SK: Blogging has helped me a lot in enhancing my writing skill. People give you instant feedback about your writing. You don’t have to wait a whole month to get a review. In a matter of minutes, people will post their feedback. It helped me a lot while re-writing the novel (which I did 7 times before getting the final draft ready). Moreover, blogging gives you a kind of liberation...you can create your own small universe of words and readers. I feel so happy touching lives of so many people who are thousands of miles away from me. It is like touching the other side of Earth sitting in your bedroom. The best thing is that, people are picking up my novel, having already tasted a wine glass full of my words. The wineglass is my blog.
People just blindly buying your book and People buying your book after loving your words are two different dimensions. The second gives you more satisfaction. It is in a way more meaningful.
"To write is to live a million lives within.." and blogging is gratification in those lines.
TG: Share tips for aspiring bloggers, who also dream to write a book.
SK: Read. Read. Read. People come up with blogs, books, poetry. If you ask them whom or what they have read, they would bluntly reply that they have read nothing other than their own writings. It does not work that way. In a way it is a negative trend. The great Stephen King once said that he reads 70 books a year and that is to go along with the mammoth amount of pages he writes. Great writers are great readers as well. The craft of writing is not just a play of words, it is like having a thousand authors and books at your fingertips.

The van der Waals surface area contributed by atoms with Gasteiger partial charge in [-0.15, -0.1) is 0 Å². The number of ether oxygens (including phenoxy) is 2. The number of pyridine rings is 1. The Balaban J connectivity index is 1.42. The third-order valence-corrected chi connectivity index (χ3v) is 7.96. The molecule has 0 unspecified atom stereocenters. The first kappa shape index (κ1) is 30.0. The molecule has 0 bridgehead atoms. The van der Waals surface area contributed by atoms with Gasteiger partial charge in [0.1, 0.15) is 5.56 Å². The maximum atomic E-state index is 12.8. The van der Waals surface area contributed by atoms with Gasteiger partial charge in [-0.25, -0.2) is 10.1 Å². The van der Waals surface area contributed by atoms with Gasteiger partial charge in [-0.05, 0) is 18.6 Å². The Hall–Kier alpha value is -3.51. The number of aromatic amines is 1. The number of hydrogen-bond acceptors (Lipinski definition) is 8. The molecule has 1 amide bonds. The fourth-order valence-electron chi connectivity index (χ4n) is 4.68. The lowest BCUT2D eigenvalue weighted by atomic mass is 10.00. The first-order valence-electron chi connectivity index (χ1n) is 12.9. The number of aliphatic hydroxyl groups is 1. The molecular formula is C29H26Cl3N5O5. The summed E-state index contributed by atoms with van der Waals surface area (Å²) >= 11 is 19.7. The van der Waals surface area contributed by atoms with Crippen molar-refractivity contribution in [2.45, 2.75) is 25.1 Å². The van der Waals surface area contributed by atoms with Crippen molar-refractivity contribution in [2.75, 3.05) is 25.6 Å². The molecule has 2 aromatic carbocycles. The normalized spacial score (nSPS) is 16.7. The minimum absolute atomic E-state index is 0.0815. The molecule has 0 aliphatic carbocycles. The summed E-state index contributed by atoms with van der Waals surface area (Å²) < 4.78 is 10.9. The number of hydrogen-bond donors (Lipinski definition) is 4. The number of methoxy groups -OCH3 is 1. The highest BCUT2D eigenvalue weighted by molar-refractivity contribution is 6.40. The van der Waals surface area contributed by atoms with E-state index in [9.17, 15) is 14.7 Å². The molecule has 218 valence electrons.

TG: What are you working on next?
SK: Nothing as of now. I'm busy promoting my book. We are planning for campaigns across the country since the book has become immensely popular. I want to connect with readers and listen to them. The future of Indian English writing is bright. I want to inspire people to write.
My next work will be based on my block buster novella "Boy Who Dreamed of Booker"; which till date has been read by around 2500+ people across 6 countries.
Techgoss Note: Resmi Jaimon is a Kerala based freelance writer, who is now keen on exploring visual media through talk shows, food and travel shows. More about her at her website